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Why Get Married? More and More Couples Choose to Have Kids Out of Wedlock

In America, once you have kids, not being married still isn't the norm -- but is that finally changing?

Last year, my boyfriend of eight years and I took our then 3-year-old daughter to see Disney’s The Frog Princess. I hope I’m not giving away too much when I tell you that the movie culminates in a marriage between a beautiful young women and a dashing foreign prince (both of whom had recently escaped frog-enchantment). For most of the film my daughter was pretty quiet, but in the middle of the wedding scene, she stood up and loudly declared, “I don’t like them getting married. It’s boring!” If the results of a new survey are to be believed, she’s not the only who has adopted this perspective.

The survey in question was released in March by the Pew Research Center and it asked questions about marriage and parenthood. Among other things, it revealed that while matrimony hasn’t exactly been relegated to the history books, views on the necessity of this institution—both as a statement about a relationship, and as a prerequisite for parenting—are shifting. For example, only 30 percent of the 18- to 29-year-olds surveyed said that, in life, having a successful marriage “is one of the most important things.” Also noteworthy, 66 percent of respondents in that age group disagreed with the statement that “unmarried, but coupled parenthood is bad for society.”

For people over 30, the number went down a bit, but at 55 percent, the majority also didn’t seemed too concerned about the negative impact created by such families. Additionally, the survey found that 12 percent of 18- to 29-year-old mothers are currently unmarried but living with their partners. Though that isn’t a huge number, it’s almost twice as many couples in this position as there were when Pew asked the same question back in 1998. Of course, it isn’t exclusively Millennials who are raising children with partners they aren’t married to. According to the latest census, 1.5 million American families of all ages are made up of kids living with their unmarried parents.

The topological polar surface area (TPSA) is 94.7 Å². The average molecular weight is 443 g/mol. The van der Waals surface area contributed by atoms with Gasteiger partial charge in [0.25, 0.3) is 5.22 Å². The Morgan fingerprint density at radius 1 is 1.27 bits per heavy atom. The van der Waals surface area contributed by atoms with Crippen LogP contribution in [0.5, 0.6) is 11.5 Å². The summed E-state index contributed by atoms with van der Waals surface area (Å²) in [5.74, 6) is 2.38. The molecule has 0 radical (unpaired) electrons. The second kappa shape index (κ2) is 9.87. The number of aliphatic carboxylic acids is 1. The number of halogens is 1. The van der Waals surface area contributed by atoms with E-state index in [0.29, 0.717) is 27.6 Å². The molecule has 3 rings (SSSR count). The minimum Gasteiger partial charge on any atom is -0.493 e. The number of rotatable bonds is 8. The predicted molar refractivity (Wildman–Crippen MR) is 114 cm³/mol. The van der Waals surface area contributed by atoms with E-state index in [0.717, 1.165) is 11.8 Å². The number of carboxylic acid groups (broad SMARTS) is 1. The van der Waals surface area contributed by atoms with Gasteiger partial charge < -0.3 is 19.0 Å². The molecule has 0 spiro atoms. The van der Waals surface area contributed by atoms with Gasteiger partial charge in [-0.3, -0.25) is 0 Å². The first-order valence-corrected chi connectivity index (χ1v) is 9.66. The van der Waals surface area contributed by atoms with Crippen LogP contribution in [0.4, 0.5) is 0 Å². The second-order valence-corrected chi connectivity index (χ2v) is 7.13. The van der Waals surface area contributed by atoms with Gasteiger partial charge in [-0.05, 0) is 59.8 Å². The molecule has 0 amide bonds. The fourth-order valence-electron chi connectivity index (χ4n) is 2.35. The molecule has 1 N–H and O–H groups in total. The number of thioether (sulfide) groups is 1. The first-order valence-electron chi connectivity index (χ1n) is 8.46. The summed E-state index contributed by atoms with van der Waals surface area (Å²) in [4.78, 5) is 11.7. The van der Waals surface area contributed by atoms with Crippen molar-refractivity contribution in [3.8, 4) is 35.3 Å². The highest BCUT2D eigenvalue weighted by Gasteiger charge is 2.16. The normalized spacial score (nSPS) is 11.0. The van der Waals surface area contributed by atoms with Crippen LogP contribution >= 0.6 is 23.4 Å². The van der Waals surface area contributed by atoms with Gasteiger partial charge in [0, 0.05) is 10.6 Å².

Two of those kids happen to be mine, and while I think of our family as pretty traditional with one mom, one dad, two kids and one cat, it doesn’t take Mike Huckabee ranting about the bad example set by Natalie Portman’s “out of wedlock” baby to remind me that in America, once you have kids, not being married still isn’t the norm. That’s not the case in some European countries, where unmarried but cohabitating parents are about to become the majority, if they aren’t already. In Denmark, Norway, Sweden and Bulgaria, for example, 50 percent of all children are born to unmarried couples.

For one of these couples, 31-year-old Jenny Litzberg and her partner, 35-year-old Johan Brink, of Gothenburg, Sweden, having a child together seemed much more natural than did getting married. As Litzberg says, “We don’t feel that we need to. We are not religious people and we surround ourselves with friends and family who often share our beliefs. We do not feel alone in our choice. To get married is not so much about religion, or money, or security as it may be for people in other countries. With some work you can get the same rights and responsibilities as if you were married. So if, or when, you choose to get married it’s more like the icing on the cake.”

The vibe is a little different in America, where unmarried parents are still viewed as something of an anomaly, and where rights that are automatically granted to married parents often have to be legally established by those who are not. Amazingly, one of these is recognition of paternity. Brette Sember, an attorney and the author of, Unmarried With Children: The Complete Guide for Unmarried Families, explains, “When a child is born to unmarried parents he or she only has a legal father if the father is placed on the birth certificate and/or entered into the state putative father registry.”

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